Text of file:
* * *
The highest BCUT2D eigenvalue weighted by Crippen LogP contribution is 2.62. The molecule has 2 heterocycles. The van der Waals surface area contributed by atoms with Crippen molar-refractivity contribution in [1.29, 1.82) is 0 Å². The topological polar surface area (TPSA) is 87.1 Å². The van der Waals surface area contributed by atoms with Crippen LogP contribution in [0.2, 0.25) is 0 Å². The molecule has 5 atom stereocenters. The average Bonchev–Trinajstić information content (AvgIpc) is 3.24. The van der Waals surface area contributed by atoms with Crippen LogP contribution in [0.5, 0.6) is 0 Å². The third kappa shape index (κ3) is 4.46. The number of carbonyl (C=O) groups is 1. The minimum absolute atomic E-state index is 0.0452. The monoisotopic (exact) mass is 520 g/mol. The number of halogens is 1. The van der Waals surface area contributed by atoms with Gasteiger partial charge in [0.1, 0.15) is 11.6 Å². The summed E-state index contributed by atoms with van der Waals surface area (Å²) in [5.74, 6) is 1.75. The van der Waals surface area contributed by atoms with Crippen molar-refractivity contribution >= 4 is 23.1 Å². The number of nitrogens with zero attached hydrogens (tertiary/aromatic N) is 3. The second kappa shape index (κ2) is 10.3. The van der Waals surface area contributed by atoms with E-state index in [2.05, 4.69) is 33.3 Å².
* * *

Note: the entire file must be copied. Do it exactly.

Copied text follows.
The highest BCUT2D eigenvalue weighted by Crippen LogP contribution is 2.62. The molecule has 2 heterocycles. The van der Waals surface area contributed by atoms with Crippen molar-refractivity contribution in [1.29, 1.82) is 0 Å². The topological polar surface area (TPSA) is 87.1 Å². The van der Waals surface area contributed by atoms with Crippen LogP contribution in [0.2, 0.25) is 0 Å². The molecule has 5 atom stereocenters. The average Bonchev–Trinajstić information content (AvgIpc) is 3.24. The van der Waals surface area contributed by atoms with Crippen LogP contribution in [0.5, 0.6) is 0 Å². The third kappa shape index (κ3) is 4.46. The number of carbonyl (C=O) groups is 1. The minimum absolute atomic E-state index is 0.0452. The monoisotopic (exact) mass is 520 g/mol. The number of halogens is 1. The van der Waals surface area contributed by atoms with Gasteiger partial charge in [0.1, 0.15) is 11.6 Å². The summed E-state index contributed by atoms with van der Waals surface area (Å²) in [5.74, 6) is 1.75. The van der Waals surface area contributed by atoms with Crippen molar-refractivity contribution >= 4 is 23.1 Å². The number of nitrogens with zero attached hydrogens (tertiary/aromatic N) is 3. The second kappa shape index (κ2) is 10.3. The van der Waals surface area contributed by atoms with E-state index in [2.05, 4.69) is 33.3 Å².